As the UN urges governments to ‘build back better’ as part of the post-pandemic recovery, now seems an opportune time to encourage children to be more aware of the world around them, and the things that they can do to look after the planet for a sustainable future.
Learning more about sustainability and the environment can also be enjoyable for the whole family – while touching upon key subject areas of maths, science and the humanities.
To help those parents and guardians who are planning to introduce sustainability to their home-schooling curriculum, we’ve collected some fun ideas and useful education resources from our customers, partners and friends.
1. Build a home for nature
News stories are suggesting that even in urban environments, nature is becoming bolder, more adventurous and easier to spot as people stay indoors and traffic has reduced.
For a practical approach to learning, why not try making your garden or outdoor space a haven for passing wildlife? The RSPB has some great guides, including how to make a frog and toad abode – the perfect opportunity to get hands dirty, while learning about the UK’s native amphibians.
2. Talk about the climate emergency
It can be a daunting topic to tackle, but with the help of well-designed resources, teaching children about the climate emergency can be made more manageable for parents.
The Climate Coalition has adapted its usual schools’ pack (aimed at 10-15-year-olds) to help parents with learning at home. It focuses on how climate-related issues, such as flooding or droughts, could affect children going to school across the world.
Meanwhile, WWF’s ‘Our Planet’ collaboration with Netflix has plenty of downloadable resources to help youngsters eager to follow in David Attenborough’s footsteps.
3. Create a household climate action plan
Tools such as Giki Zero, or WWF’s Footprint Calculator, allow you to calculate the impact that you’re having on the planet. Most importantly, they also suggest practical tips to reduce your family’s carbon footprint.
At a time when many of us can feel a little helpless at home, creating a household climate action plan is a great way to feel productive – and show children that all the small actions they take can add up to make a big difference.
4. Find out about food
As society better recognises the vital work of key workers, including farmers and food suppliers, some parents may want to encourage children to learn more about how food is grown and makes its way to our tables.
Soil Association’s Food for Life programme has some great ideas for growing organic food in a small space, which children can get involved with. It also suggests some ways to connect with the local community virtually, such as encouraging children to write letters to a local care home, or even inviting one of the residents to join you virtually for a ‘garden tour’.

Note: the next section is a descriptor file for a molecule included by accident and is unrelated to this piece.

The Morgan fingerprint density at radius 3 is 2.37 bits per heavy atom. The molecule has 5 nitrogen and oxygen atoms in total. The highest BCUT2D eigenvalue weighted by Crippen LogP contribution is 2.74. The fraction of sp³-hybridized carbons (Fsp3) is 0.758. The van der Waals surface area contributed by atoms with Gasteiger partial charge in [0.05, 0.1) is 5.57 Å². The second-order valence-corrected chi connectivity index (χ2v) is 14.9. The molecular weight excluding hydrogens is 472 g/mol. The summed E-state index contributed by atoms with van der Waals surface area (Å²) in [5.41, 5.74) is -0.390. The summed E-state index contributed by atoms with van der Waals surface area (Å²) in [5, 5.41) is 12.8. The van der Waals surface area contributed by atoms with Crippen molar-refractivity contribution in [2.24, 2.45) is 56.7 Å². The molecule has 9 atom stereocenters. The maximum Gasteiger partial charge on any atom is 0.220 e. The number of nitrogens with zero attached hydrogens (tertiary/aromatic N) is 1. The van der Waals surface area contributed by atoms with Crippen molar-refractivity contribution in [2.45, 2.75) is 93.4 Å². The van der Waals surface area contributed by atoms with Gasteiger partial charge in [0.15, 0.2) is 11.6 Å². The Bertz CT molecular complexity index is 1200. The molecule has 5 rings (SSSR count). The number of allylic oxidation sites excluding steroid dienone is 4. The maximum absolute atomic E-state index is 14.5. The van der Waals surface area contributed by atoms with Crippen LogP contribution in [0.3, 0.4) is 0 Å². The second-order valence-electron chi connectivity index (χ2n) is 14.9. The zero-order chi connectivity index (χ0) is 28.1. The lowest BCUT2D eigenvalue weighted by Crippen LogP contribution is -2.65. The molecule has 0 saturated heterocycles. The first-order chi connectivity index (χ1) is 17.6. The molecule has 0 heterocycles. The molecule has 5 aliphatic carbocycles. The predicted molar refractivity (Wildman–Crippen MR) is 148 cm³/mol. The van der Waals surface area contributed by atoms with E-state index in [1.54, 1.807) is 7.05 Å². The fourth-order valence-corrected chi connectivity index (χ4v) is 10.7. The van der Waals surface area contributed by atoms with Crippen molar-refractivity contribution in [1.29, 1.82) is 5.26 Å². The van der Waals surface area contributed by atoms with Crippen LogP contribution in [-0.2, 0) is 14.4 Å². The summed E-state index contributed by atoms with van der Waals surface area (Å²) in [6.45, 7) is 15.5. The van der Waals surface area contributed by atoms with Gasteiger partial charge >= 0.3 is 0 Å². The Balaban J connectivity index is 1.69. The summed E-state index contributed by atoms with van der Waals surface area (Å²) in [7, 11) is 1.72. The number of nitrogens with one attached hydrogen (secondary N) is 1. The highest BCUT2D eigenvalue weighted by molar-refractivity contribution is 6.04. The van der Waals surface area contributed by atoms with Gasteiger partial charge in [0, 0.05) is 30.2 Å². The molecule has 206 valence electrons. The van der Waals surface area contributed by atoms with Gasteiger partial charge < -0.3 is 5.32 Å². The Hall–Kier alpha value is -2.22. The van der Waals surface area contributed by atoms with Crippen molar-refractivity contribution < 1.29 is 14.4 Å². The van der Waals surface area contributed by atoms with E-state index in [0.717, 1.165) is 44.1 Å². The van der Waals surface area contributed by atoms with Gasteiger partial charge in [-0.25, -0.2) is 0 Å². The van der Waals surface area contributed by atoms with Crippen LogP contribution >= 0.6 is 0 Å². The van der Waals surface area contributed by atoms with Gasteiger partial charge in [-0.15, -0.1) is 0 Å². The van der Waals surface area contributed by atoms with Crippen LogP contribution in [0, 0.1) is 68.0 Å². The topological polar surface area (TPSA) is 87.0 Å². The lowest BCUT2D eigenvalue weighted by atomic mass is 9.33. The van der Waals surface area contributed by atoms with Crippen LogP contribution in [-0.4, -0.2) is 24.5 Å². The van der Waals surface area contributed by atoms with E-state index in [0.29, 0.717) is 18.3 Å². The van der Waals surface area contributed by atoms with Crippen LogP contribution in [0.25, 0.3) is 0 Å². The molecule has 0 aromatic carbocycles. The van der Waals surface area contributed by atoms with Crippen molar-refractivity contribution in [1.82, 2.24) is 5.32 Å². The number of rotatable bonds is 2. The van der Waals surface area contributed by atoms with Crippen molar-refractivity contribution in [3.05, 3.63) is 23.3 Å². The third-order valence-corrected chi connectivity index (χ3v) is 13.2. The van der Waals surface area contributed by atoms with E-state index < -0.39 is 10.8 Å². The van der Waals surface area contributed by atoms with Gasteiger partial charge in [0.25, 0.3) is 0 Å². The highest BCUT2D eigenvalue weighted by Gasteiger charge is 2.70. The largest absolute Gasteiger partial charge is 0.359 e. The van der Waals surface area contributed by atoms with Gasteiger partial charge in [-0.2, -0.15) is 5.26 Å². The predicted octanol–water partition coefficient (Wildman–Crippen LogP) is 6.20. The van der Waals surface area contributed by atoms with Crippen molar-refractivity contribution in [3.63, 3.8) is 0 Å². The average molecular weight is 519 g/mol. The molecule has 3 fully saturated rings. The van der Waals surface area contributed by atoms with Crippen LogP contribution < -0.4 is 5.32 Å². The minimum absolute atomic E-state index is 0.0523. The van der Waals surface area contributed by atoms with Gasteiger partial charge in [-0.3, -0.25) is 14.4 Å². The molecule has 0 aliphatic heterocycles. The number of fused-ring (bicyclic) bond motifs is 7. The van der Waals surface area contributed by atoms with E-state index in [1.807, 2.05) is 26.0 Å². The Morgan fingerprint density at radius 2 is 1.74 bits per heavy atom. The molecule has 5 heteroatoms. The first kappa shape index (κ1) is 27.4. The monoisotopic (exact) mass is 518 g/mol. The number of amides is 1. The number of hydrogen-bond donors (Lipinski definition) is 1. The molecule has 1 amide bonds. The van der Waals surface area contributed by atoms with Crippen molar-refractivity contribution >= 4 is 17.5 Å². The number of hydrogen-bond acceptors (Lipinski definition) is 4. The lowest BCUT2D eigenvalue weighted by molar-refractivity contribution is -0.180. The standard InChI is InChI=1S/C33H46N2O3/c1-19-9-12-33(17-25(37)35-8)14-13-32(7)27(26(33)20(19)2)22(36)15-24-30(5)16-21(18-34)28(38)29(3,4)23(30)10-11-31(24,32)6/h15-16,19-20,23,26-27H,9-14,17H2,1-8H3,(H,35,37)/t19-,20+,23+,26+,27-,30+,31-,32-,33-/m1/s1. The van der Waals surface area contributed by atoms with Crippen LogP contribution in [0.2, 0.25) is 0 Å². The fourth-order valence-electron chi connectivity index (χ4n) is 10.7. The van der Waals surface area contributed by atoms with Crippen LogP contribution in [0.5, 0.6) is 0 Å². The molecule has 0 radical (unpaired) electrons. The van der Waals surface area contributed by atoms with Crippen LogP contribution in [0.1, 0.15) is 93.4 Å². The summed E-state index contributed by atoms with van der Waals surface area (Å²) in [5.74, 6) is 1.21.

Lockdown Learning is an initiative by farmer-led platform Eat Farm Now and NFU Education. The website includes videos from real farmers explaining where and how food is grown, as well as ideas for learning to cook at home.
And if you’re looking for even more ideas to get kids busy in the kitchen, River Cottage has a wide range of simple recipes for the family to try.
5. Make money matter
It’s another tricky subject, but explaining how money and spending can have an impact – positive or negative – on the planet is a good way to show how we can work to tackle the environmental emergency.
With many communities coming together at this time, some have organised swaps of books, puzzles or games, which neatly demonstrates to children that we don’t always need to buy brand new. Why not try finding a swap online or setting one up in your local area? (Remember to stay safe and wipe down anything before and after swapping.)
Making eco-friendly improvements at home can also lead to saving money. Ecotricity’s energy saving tips are a good way to get young and old alike thinking about switching lights and appliances off – and considering how much money and energy that could save.
Business and economics is manageable too, with some helpful resources. For example. The Ellen MacArthur Foundation has lessons plans to introduce teenagers to the circular economy, or the British Council’s lesson plans offer some ideas for teaching about social enterprises.
Share your story
If you’re a teacher, or a parent or guardian who is home schooling, we’d love to hear how you found using these resources, or if you have any recommendations to add to the list.
We look forward to hearing from you!
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